'Packed in a Trunk: The Lost Art of Edith Lake Wilkinson': Palm Springs Review

Packed in a Trunk Still - H 2015
Courtesy of Palm Springs International Film Festival

Packed in a Trunk Still - H 2015

This highly personal doc takes a penetrating look at family secrets and social repression.

Emmy-winning writer Jane Anderson explores the history of her great-aunt, an artist who was confined in a mental hospital.

Stories about family secrets seem to be gaining popularity as more writers delve into the hidden corners of their past. Many books have been written about people discovering startling facts about parents or grandparents, and documentaries have followed suit. Last year, Sarah Polley's Stories We Tell focused on the Canadian actress' disorientation when she learned that the man who raised her was not her real father.

One of the strongest films at this year's Palm Springs Film Festival was another very personal documentary, Packed in a Trunk, about Emmy-winning writer Jane Anderson's search for the truth about a great-aunt who had been consigned to a mental hospital in the 1920s. Shortly before the festival, HBO bought the film for airing later this year. It's an extremely well crafted movie that tells an eye-opening story about some of the abuses heaped on gifted women in a more benighted era.

Anderson's mother was the one who first became interested in learning more about her aunt, Edith Wilkinson, and the family discovered that many of Edith's belongings had been sent to a relative in West Virginia after Edith died. The trunk kept in an attic consisted of a remarkable number of lyrical paintings. Soon Anderson (whose credits include the HBO films Normal and Olive Kitteridge) also became involved in uncovering the truth about this forgotten relative.

Anderson, who is openly gay and now married to a long-term partner, may have been especially intrigued to learn that Edith was also a lesbian who lived for many years with a female companion. Wilkinson's sexual orientation may have had something to do with her incarceration, though she was probably also the victim of a greedy lawyer who wanted to rob her of her inheritance by convincing authorities that she was mentally deranged. And so Edith spent the last 30 years of her life in asylums, where her artistic gifts languished.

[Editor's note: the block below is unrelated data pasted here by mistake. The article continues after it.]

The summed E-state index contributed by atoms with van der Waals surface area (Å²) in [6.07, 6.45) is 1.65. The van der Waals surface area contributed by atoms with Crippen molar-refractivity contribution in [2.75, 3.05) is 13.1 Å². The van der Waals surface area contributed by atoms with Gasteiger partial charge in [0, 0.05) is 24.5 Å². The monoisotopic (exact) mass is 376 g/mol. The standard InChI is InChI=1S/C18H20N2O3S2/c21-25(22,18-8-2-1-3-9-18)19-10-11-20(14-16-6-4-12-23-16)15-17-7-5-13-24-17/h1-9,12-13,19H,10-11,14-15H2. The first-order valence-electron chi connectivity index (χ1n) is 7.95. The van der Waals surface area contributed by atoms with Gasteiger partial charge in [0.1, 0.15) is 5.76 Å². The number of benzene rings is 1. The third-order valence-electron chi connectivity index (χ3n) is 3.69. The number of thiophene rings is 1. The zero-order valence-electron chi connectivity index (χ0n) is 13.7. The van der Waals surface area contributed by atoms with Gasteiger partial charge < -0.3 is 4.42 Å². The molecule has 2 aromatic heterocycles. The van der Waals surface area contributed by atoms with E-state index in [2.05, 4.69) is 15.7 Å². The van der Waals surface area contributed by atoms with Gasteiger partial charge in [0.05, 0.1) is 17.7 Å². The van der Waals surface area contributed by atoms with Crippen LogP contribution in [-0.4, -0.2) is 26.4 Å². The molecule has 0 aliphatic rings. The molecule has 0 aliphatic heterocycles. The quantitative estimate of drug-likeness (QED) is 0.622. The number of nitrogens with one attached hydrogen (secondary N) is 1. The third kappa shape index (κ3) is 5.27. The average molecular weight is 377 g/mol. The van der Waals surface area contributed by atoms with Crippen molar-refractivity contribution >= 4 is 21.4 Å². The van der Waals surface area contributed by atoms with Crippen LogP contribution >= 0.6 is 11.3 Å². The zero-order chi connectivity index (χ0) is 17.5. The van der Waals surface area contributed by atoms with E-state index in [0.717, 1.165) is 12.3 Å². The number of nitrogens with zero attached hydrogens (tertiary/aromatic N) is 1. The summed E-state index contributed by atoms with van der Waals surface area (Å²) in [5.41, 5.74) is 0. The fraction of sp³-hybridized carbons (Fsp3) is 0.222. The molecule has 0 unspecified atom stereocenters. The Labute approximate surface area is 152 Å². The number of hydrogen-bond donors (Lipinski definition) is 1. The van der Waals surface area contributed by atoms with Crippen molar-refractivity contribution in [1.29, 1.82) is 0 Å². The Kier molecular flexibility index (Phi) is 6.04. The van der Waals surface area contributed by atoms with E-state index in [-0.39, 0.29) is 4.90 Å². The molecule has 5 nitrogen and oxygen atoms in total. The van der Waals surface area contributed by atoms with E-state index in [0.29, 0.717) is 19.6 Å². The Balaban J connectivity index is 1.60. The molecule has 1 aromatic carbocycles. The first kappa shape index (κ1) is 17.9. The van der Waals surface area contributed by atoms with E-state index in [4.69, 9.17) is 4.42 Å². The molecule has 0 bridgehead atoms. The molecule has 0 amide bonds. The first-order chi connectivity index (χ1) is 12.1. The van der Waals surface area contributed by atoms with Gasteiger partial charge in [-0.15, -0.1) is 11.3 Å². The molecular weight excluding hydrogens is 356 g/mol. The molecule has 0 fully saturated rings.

The journey that Anderson undertook eventually led to Provincetown, Massachusetts, where Wilkinson was part of a thriving artistic community before her commitment in 1924. And the most moving sections of the film concern Anderson's determination to restore her great-aunt's legacy by mounting an exhibition of Wilkinson's work in the Cape Cod community.

The film benefits from having the feisty, forthcoming Anderson as a protagonist. Director Michelle Boyaner disclosed after the screening that Anderson originally did not want to appear on camera but was persuaded when she realized that otherwise the film would have had to rely on pedantic art historians to carry the story. With Anderson and her partner, Tess Ayers, as characters onscreen, the movie becomes much more dynamic.

This doc benefits from beautifully photographed scenes in Provincetown and from revealing interviews with the town's inhabitants, as well as with Wilkinson's other surviving relatives. Cinematographer Barbara Green was also the film's editor, and she has an innate sense of rhythm as well as a flair for composition. There are some genuinely moving moments when Edith's legacy is at last reclaimed, and the film also makes biting comments about the oppressiveness of a patriarchal culture that stifled many maverick spirits.

Director: Michelle Boyaner
Screenwriters: Jane Anderson, Michelle Boyaner
Producers: Jane Anderson, Michelle Boyaner, Barbara Green, Tess Ayers
Director of photography-editor: Barbara Green
Music: Danielle Ate the Sandwich

No rating, 78 minutes